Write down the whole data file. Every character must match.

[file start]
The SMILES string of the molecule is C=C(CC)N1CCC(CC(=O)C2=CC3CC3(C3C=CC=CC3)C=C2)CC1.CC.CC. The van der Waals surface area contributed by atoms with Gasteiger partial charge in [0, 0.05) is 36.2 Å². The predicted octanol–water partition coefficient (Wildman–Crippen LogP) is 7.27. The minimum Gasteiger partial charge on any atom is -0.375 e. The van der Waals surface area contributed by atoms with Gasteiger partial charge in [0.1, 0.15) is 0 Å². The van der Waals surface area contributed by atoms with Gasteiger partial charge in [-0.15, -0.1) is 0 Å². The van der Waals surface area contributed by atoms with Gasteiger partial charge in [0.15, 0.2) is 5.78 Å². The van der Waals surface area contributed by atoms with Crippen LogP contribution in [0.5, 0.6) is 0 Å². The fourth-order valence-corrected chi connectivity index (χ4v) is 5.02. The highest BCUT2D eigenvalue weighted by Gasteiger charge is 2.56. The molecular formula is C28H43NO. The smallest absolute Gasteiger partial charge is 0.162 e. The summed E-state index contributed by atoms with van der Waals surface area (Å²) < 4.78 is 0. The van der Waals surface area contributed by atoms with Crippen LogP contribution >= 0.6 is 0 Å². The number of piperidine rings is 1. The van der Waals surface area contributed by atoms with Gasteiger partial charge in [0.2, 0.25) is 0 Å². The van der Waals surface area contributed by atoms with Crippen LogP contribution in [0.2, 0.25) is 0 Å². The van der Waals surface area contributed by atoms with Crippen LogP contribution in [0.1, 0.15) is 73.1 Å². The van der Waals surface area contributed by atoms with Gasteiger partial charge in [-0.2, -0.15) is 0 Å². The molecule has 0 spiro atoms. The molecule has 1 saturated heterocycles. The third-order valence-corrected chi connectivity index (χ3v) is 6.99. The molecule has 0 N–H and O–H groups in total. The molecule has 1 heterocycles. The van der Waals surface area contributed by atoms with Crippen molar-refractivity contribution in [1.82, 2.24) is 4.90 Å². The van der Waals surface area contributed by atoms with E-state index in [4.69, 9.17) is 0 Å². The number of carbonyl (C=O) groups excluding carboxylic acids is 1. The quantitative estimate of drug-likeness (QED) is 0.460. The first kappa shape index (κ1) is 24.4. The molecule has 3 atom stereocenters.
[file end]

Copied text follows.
The SMILES string of the molecule is C=C(CC)N1CCC(CC(=O)C2=CC3CC3(C3C=CC=CC3)C=C2)CC1.CC.CC. The van der Waals surface area contributed by atoms with Gasteiger partial charge in [0, 0.05) is 36.2 Å². The predicted octanol–water partition coefficient (Wildman–Crippen LogP) is 7.27. The minimum Gasteiger partial charge on any atom is -0.375 e. The van der Waals surface area contributed by atoms with Gasteiger partial charge in [0.1, 0.15) is 0 Å². The van der Waals surface area contributed by atoms with Gasteiger partial charge in [-0.15, -0.1) is 0 Å². The van der Waals surface area contributed by atoms with Gasteiger partial charge in [0.15, 0.2) is 5.78 Å². The van der Waals surface area contributed by atoms with Crippen LogP contribution in [0.5, 0.6) is 0 Å². The fourth-order valence-corrected chi connectivity index (χ4v) is 5.02. The highest BCUT2D eigenvalue weighted by Gasteiger charge is 2.56. The molecular formula is C28H43NO. The smallest absolute Gasteiger partial charge is 0.162 e. The summed E-state index contributed by atoms with van der Waals surface area (Å²) < 4.78 is 0. The van der Waals surface area contributed by atoms with Crippen LogP contribution >= 0.6 is 0 Å². The number of piperidine rings is 1. The van der Waals surface area contributed by atoms with Gasteiger partial charge in [0.2, 0.25) is 0 Å². The van der Waals surface area contributed by atoms with Crippen LogP contribution in [0.2, 0.25) is 0 Å². The van der Waals surface area contributed by atoms with Crippen LogP contribution in [0.1, 0.15) is 73.1 Å². The van der Waals surface area contributed by atoms with Gasteiger partial charge in [-0.2, -0.15) is 0 Å². The molecule has 0 spiro atoms. The molecule has 1 saturated heterocycles. The third-order valence-corrected chi connectivity index (χ3v) is 6.99. The molecule has 0 N–H and O–H groups in total. The molecule has 1 heterocycles. The van der Waals surface area contributed by atoms with Crippen molar-refractivity contribution in [1.82, 2.24) is 4.90 Å². The van der Waals surface area contributed by atoms with E-state index in [4.69, 9.17) is 0 Å². The number of carbonyl (C=O) groups excluding carboxylic acids is 1. The quantitative estimate of drug-likeness (QED) is 0.460. The first kappa shape index (κ1) is 24.4. The molecule has 3 atom stereocenters.